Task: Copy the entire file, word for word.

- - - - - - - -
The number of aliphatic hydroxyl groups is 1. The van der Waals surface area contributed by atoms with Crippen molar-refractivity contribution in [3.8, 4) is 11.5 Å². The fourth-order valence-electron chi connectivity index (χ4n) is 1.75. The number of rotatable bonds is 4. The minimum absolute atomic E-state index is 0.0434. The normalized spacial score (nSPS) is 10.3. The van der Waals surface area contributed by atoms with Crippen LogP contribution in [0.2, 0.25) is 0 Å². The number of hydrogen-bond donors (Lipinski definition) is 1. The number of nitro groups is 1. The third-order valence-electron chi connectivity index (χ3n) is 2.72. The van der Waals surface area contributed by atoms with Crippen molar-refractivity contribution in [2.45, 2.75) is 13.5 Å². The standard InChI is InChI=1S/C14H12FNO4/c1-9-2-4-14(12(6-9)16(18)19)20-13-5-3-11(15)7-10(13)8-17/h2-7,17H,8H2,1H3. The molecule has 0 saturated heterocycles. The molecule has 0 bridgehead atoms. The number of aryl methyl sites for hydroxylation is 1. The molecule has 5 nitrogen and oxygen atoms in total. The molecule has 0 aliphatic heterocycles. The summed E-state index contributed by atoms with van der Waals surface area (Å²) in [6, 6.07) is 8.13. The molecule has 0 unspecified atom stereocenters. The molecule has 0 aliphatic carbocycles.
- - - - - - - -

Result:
The number of aliphatic hydroxyl groups is 1. The van der Waals surface area contributed by atoms with Crippen molar-refractivity contribution in [3.8, 4) is 11.5 Å². The fourth-order valence-electron chi connectivity index (χ4n) is 1.75. The number of rotatable bonds is 4. The minimum absolute atomic E-state index is 0.0434. The normalized spacial score (nSPS) is 10.3. The van der Waals surface area contributed by atoms with Crippen LogP contribution in [0.2, 0.25) is 0 Å². The number of hydrogen-bond donors (Lipinski definition) is 1. The number of nitro groups is 1. The third-order valence-electron chi connectivity index (χ3n) is 2.72. The van der Waals surface area contributed by atoms with Crippen molar-refractivity contribution in [2.45, 2.75) is 13.5 Å². The standard InChI is InChI=1S/C14H12FNO4/c1-9-2-4-14(12(6-9)16(18)19)20-13-5-3-11(15)7-10(13)8-17/h2-7,17H,8H2,1H3. The molecule has 0 saturated heterocycles. The molecule has 0 bridgehead atoms. The number of aryl methyl sites for hydroxylation is 1. The molecule has 5 nitrogen and oxygen atoms in total. The molecule has 0 aliphatic heterocycles. The summed E-state index contributed by atoms with van der Waals surface area (Å²) in [6, 6.07) is 8.13. The molecule has 0 unspecified atom stereocenters. The molecule has 0 aliphatic carbocycles.